That is, we have a new reading of the First Amendment. A new reading since the end of World War II, and it's a much more permissive reading, and I'm happy to talk about this in a little more detail, but that's the general point. Rights are important, certainly, our system of government would be unthinkable without basic rights like those we find in the first eight amendments, but there are new rights, which are much harder to justify, new rights, which are morally questionable.
Dennis: And it seems to me, Dr. Tubbs, that when we talk about rights to the exclusion of responsibility …
Dennis: … that there is where we get into trouble, because rights begin to become self-focused not responsibility-focused as an adult, where I am responsible for much more than just me. I am responsible for my wife, my children, my community, and back when the Constitution was framed, it seems to me, as I understand history, that the Bible and its teachings from a normative standpoint and as a cultural North Pole, to guide moral thought, were more in place and more embraced than they are today.
And, it seems to me, that's part of why we've redefined the Constitution. We've left the Scriptures and now want to separate the Constitution from the Scriptures so that the Bible doesn't have any influence on the Constitution.
David: I think the general point here – here is how I would make it, Dennis – a very thoughtful comment from you. The general point here is something like this – it's hard to know exactly the religious convictions of those men who wrote the Constitution and who ratified it in the 13 states. It's hard to know – would we recognize them as Christians if we knew everything about their biographies? I'm not so sure of that.
The point that I think is indisputable is that the Bible informed their view of their world. The Bible informed their understanding of public morality and, without question, they would have said, "Yes, rights are important, but there have to be corresponding responsibilities. A society can't endure, a society like ours won't last unless there is a public discussion about responsibilities as another component of rights." I agree with that entirely.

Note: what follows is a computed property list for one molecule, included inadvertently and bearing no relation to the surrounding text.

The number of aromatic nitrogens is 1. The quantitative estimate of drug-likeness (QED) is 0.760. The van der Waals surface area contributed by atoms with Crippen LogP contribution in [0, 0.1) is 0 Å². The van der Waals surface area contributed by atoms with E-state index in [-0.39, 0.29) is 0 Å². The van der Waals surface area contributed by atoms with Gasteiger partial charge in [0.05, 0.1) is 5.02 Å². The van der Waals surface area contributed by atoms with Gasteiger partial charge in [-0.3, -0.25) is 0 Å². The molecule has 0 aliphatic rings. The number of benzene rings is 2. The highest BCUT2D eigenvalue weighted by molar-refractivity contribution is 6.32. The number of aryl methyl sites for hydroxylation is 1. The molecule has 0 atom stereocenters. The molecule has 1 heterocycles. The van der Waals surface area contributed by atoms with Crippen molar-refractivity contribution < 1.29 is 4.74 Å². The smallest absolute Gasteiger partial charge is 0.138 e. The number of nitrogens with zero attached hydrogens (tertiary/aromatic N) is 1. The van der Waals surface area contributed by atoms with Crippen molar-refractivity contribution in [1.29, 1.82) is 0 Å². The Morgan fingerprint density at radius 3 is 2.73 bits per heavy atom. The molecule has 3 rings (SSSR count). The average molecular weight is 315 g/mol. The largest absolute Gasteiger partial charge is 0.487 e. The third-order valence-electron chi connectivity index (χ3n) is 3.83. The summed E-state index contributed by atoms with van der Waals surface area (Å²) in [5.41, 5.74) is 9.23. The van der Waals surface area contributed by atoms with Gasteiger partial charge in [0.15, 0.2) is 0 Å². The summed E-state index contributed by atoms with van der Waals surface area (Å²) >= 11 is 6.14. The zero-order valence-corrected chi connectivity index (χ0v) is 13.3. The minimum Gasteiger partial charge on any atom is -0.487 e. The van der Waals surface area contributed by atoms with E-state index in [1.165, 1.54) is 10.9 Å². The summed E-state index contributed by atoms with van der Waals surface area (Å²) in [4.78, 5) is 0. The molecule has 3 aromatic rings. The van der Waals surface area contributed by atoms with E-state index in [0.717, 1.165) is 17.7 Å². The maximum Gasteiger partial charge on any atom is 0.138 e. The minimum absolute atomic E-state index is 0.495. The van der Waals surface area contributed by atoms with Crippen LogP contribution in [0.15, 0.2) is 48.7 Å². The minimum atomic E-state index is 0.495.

Bob: I've had this conversation with my teenage son. I have said, "I think it's a proper function of government to put boundaries even in areas of moral behavior as a part of what government should do because you are essentially establishing a social contract, and that's an appropriate thing. He says, "Dad, the Constitution doesn't acknowledge that as a proper function of government. Where in the Constitution does it say you set moral boundaries for the citizenry?"
David: And the answer is you look at the Tenth Amendment, and the Tenth Amendment says that all those powers that have not been delegated to the national government are retained by the people for the state. Now what does that mean concretely? Well, it means that in our system of government, states are charged with the responsibility of promoting public morality. States do this in all sorts of different ways.
So for instance, states, for most of American history, had the responsibility of writing laws for marriage. Why, for instance, in the United States do we have slightly different laws of marriage? Well, because this is a state function. We don't need to go into the details at any great length here, but we understand some states regulate marriage, different aspects of marriage, which other states choose not to regulate. The main point here is that state legislatures, in the traditional understanding of the American system of government, are responsible for promoting public morality in all sorts of ways.
Bob: But what happens when the Utah Territory wants to have polygamy or when the Commonwealth of Massachusetts wants to have same-sex marriage? Do they get so far off the reservation – is that where the federal government comes in and says, "Oh, you can regulate it but not that much?"
David: Good questions, Bob. So with respect to the federal territories in the United States, Congress – if it was a federal territory over which Congress had exclusive jurisdiction, Congress had the responsibility to promote public morality. So that's why in the 19th century you have Congress passing laws prohibiting polygamy in the federal territories, okay?
Bob: All right.
David: With respect to Massachusetts, Massachusetts is an excellent example of the problem we now face, because when I say that states are charged with the responsibility of promoting public morality, the more accurate way of expressing that idea would be to say state legislatures. State legislatures rather than state supreme courts. The controversy in Massachusetts is that the state supreme court decided several years ago, three years ago, that it was constitutionally charged with defining marriage for citizens in the state. That is, it read the state constitution and said according to the state constitution, there is no rational basis for denying same-sex couples the right to marry.
So I read just a few days ago that in New York state, there is a prediction that the New York state legislature will be fully Democratic after the election in November. So the New York senate has been controlled by the Republicans for quite a long time, but there are now predictions that the Republicans will lose the state senate after November.
This means that you'll have the house controlled by the Democrats, the senate controlled by the Democrats, and you have a Democratic governor. The prediction is if the senate in New York becomes Democratic, it will be the first state that legislatively introduces same-sex marriage.